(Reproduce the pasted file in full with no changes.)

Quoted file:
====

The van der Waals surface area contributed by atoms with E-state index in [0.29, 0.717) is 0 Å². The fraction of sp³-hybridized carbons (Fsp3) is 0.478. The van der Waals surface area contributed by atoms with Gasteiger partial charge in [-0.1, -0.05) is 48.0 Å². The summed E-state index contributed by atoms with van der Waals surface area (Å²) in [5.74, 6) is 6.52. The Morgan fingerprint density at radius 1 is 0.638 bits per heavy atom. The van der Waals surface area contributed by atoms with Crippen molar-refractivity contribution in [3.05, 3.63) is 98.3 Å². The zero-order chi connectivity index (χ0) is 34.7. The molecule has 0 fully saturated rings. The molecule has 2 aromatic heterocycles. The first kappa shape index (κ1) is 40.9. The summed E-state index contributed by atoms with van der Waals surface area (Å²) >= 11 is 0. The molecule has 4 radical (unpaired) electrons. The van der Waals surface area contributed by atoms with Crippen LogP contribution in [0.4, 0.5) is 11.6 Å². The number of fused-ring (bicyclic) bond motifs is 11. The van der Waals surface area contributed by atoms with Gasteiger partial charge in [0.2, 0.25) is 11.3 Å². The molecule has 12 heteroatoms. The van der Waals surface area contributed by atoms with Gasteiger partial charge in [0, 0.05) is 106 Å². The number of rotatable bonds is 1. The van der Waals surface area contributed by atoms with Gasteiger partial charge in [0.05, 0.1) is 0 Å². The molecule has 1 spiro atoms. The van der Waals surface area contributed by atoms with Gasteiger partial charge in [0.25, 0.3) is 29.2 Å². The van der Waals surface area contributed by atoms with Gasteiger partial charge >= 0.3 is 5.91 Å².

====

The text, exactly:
The van der Waals surface area contributed by atoms with E-state index in [0.29, 0.717) is 0 Å². The fraction of sp³-hybridized carbons (Fsp3) is 0.478. The van der Waals surface area contributed by atoms with Gasteiger partial charge in [-0.1, -0.05) is 48.0 Å². The summed E-state index contributed by atoms with van der Waals surface area (Å²) in [5.74, 6) is 6.52. The Morgan fingerprint density at radius 1 is 0.638 bits per heavy atom. The van der Waals surface area contributed by atoms with Crippen molar-refractivity contribution in [3.05, 3.63) is 98.3 Å². The zero-order chi connectivity index (χ0) is 34.7. The molecule has 0 fully saturated rings. The molecule has 2 aromatic heterocycles. The first kappa shape index (κ1) is 40.9. The summed E-state index contributed by atoms with van der Waals surface area (Å²) >= 11 is 0. The molecule has 4 radical (unpaired) electrons. The van der Waals surface area contributed by atoms with Crippen LogP contribution in [0.4, 0.5) is 11.6 Å². The number of fused-ring (bicyclic) bond motifs is 11. The van der Waals surface area contributed by atoms with Gasteiger partial charge in [0.2, 0.25) is 11.3 Å². The molecule has 12 heteroatoms. The van der Waals surface area contributed by atoms with Gasteiger partial charge in [0, 0.05) is 106 Å². The number of rotatable bonds is 1. The van der Waals surface area contributed by atoms with Gasteiger partial charge in [0.05, 0.1) is 0 Å². The molecule has 1 spiro atoms. The van der Waals surface area contributed by atoms with Gasteiger partial charge in [0.25, 0.3) is 29.2 Å². The van der Waals surface area contributed by atoms with Gasteiger partial charge >= 0.3 is 5.91 Å².